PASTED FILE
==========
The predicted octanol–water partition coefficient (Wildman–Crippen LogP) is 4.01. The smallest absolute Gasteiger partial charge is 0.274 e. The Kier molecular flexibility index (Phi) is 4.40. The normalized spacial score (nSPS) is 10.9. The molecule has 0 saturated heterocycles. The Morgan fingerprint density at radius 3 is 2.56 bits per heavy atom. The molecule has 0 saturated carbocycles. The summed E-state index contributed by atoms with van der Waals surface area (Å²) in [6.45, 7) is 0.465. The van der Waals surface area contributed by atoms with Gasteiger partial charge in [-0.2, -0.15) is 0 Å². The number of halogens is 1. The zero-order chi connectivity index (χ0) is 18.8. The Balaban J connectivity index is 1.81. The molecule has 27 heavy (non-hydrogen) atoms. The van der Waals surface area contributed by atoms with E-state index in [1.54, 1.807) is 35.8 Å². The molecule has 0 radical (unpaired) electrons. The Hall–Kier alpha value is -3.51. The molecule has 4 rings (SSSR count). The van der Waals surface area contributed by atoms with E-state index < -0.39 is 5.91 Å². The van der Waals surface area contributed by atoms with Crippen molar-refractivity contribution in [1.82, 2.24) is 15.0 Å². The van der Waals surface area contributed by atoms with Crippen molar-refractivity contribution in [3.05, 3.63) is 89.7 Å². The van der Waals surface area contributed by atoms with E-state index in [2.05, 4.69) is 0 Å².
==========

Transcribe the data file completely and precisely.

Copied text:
The predicted octanol–water partition coefficient (Wildman–Crippen LogP) is 4.01. The smallest absolute Gasteiger partial charge is 0.274 e. The Kier molecular flexibility index (Phi) is 4.40. The normalized spacial score (nSPS) is 10.9. The molecule has 0 saturated heterocycles. The Morgan fingerprint density at radius 3 is 2.56 bits per heavy atom. The molecule has 0 saturated carbocycles. The summed E-state index contributed by atoms with van der Waals surface area (Å²) in [6.45, 7) is 0.465. The van der Waals surface area contributed by atoms with Gasteiger partial charge in [-0.2, -0.15) is 0 Å². The number of halogens is 1. The zero-order chi connectivity index (χ0) is 18.8. The Balaban J connectivity index is 1.81. The molecule has 27 heavy (non-hydrogen) atoms. The van der Waals surface area contributed by atoms with E-state index in [1.54, 1.807) is 35.8 Å². The molecule has 0 radical (unpaired) electrons. The Hall–Kier alpha value is -3.51. The molecule has 4 rings (SSSR count). The van der Waals surface area contributed by atoms with E-state index < -0.39 is 5.91 Å². The van der Waals surface area contributed by atoms with Crippen molar-refractivity contribution in [1.82, 2.24) is 15.0 Å². The van der Waals surface area contributed by atoms with Crippen molar-refractivity contribution in [3.05, 3.63) is 89.7 Å². The van der Waals surface area contributed by atoms with E-state index in [2.05, 4.69) is 0 Å².